“God’s agents" — that was the term that famed 13th-century Islamic Jurist Ibn al-Qaayyim al-Jawziya gave to reflect how critical and sensitive it is to be a mufti, an Islamic scholar approached for religious opinions pertaining to all matters of Muslims’ lives.
Despite that sensitivity, several fatwas (religious edicts) that were issued throughout 2014 not only stirred controversy, but also inspired biting sarcasm from observers. Here are a number of those opinions that are believed to have failed to live up to the earnestness of the position.
1. Take a stealthy look at your bathing fiancee
Social network users circulated a video of preacher Ossama al-Quosy, who said it was permissible for a man to take a quick, stealthy look at his fiancee while she is showering, only on the condition that he has an earnest intention of getting married to her.
Literal interpretation of Islamic teachings prohibit women from showing any parts of their bodies, except the face and the hands, to men other than their husbands.
2. The return of concubation
A video was also trending on Youtube of Jordanian preacher Yassin al-Aglouny, in which he stated that female Syrian refugees are allowed to ask financially-able Muslim men to shelter them as “concubines.”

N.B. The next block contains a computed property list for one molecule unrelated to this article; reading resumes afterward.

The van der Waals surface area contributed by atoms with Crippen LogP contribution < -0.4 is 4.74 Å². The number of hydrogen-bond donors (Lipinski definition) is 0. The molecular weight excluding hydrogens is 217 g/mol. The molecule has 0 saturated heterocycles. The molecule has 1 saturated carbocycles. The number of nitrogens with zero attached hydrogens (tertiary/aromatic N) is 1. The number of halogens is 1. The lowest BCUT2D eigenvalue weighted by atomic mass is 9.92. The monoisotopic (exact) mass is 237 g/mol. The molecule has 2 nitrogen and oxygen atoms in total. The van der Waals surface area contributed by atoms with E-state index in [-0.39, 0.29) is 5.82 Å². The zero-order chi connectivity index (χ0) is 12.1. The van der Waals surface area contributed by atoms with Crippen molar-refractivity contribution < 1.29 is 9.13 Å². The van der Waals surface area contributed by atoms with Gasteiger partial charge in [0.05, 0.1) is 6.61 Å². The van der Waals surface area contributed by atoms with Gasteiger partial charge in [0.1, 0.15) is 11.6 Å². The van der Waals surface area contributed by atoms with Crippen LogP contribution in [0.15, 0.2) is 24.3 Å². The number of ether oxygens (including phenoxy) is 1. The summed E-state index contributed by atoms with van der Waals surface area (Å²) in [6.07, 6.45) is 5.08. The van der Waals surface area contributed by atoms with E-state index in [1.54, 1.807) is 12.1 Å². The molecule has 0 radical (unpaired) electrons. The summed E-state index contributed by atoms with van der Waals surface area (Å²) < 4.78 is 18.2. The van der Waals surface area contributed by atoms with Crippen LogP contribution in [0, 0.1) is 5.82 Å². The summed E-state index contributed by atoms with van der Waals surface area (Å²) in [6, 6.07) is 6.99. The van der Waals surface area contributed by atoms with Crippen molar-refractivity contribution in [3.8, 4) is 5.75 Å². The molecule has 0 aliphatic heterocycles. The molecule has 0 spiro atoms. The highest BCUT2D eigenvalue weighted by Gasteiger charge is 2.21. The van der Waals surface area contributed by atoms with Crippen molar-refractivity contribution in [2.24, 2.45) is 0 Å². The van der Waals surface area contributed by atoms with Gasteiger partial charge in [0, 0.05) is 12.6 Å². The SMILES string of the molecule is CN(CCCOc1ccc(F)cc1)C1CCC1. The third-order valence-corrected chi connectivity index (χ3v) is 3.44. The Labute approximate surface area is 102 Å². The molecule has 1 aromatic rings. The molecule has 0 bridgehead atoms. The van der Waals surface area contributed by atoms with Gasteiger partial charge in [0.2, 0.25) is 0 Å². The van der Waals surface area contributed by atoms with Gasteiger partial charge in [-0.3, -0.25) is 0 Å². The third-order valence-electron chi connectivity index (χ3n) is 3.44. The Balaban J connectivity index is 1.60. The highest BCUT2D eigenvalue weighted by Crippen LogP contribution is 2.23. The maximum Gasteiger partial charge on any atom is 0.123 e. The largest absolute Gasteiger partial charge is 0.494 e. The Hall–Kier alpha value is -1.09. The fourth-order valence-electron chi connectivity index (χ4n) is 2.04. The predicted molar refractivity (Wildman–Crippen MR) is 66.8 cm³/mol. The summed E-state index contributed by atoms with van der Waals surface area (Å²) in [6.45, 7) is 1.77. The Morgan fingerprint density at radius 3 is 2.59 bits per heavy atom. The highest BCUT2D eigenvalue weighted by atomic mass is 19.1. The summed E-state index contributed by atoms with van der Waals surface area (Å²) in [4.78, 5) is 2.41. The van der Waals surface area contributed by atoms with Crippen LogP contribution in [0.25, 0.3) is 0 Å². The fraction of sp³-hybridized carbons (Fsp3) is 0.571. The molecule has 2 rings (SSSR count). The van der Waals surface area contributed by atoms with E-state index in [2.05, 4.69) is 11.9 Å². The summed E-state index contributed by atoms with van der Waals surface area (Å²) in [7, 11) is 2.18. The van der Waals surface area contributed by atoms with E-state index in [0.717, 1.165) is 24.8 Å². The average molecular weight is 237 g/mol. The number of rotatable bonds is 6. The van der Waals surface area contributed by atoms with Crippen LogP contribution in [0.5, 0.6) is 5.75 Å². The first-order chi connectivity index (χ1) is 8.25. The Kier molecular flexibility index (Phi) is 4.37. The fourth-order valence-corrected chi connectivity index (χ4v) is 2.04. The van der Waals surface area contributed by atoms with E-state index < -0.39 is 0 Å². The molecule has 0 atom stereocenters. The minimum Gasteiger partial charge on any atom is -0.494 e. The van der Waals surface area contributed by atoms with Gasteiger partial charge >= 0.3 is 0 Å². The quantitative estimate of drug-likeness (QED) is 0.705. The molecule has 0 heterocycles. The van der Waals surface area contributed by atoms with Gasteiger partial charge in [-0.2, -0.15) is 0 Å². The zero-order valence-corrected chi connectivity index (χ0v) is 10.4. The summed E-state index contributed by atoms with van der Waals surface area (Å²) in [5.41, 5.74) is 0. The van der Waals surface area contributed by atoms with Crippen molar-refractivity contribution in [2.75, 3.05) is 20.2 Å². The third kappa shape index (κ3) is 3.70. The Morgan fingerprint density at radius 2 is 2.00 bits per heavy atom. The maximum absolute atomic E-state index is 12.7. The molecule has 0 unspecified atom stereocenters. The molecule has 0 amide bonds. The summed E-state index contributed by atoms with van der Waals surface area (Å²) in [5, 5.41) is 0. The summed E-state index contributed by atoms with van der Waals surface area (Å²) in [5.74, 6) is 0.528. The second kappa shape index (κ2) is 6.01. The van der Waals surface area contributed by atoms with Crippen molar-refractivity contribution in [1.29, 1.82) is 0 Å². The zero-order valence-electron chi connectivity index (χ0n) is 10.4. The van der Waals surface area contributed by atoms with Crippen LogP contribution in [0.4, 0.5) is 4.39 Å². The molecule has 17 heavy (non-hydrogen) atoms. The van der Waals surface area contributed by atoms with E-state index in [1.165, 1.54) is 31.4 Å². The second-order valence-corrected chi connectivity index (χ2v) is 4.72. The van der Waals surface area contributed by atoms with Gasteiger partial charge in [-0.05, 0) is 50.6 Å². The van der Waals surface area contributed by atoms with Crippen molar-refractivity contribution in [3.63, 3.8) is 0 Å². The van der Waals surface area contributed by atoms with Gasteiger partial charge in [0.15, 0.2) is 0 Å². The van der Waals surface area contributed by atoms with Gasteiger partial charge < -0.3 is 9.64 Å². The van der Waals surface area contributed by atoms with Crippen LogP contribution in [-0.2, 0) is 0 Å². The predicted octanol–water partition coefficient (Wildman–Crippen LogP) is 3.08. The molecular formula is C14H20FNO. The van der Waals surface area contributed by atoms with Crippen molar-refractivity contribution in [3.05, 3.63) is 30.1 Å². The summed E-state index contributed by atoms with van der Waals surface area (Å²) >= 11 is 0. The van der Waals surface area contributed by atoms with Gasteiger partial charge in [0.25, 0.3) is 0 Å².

3. Open buffet is “haram”
Saudi preacher and member of Saudi Arabia’s senior scholars authority, Saleh al-Fawzan, had the lion’s share of contentious fatwas during 2014, most notably that open buffet banquets are impermissible on the basis that they do not quote a clear price for transactions.
4. Elections prohibited
Politics had their role in fatwas during the year, with the most outstanding political fatwa made by Sheikh Youssef al-Qaradawy, prohibiting participation in the presidential elections that brought Abdel Fattah al-Sisi to power.
Qaradawy is the chairman of the International Union of Muslim Scholars and an ardent supporter of Sisi’s predecessor, deposed President Mohamed Morsy.
5. Lying is halal
Contrary to the popular opinion, Yasser Borhamy, deputy chairman of the Salafi Daawa, said it was even permissible for a wife to lie to her husband to be able to get out and vote in the constitutional referendum last January.
Opponents to the document said the fatwa resembled a manipulation of religion for political goals.
Borhamy backed the ouster of Morsy in 2013 and the adoption of the new constitution.
6. Living on Mars impermissible
On of the weirdest fatwas was made by United Arab Emirates’ General Authority for Islamic Affairs and Endowments, prohibiting life on Mars. In an official statement, the authority said living on Mars was against Islam, responding to Dutch-run project, Mars One, which proclaims plans for a human colony on the red planet by 2025.
The authority’s argument was that heading to Mars would resemble a suicide given the dangers such a step could involve.
Edited translation from Al-Masry Al-Youm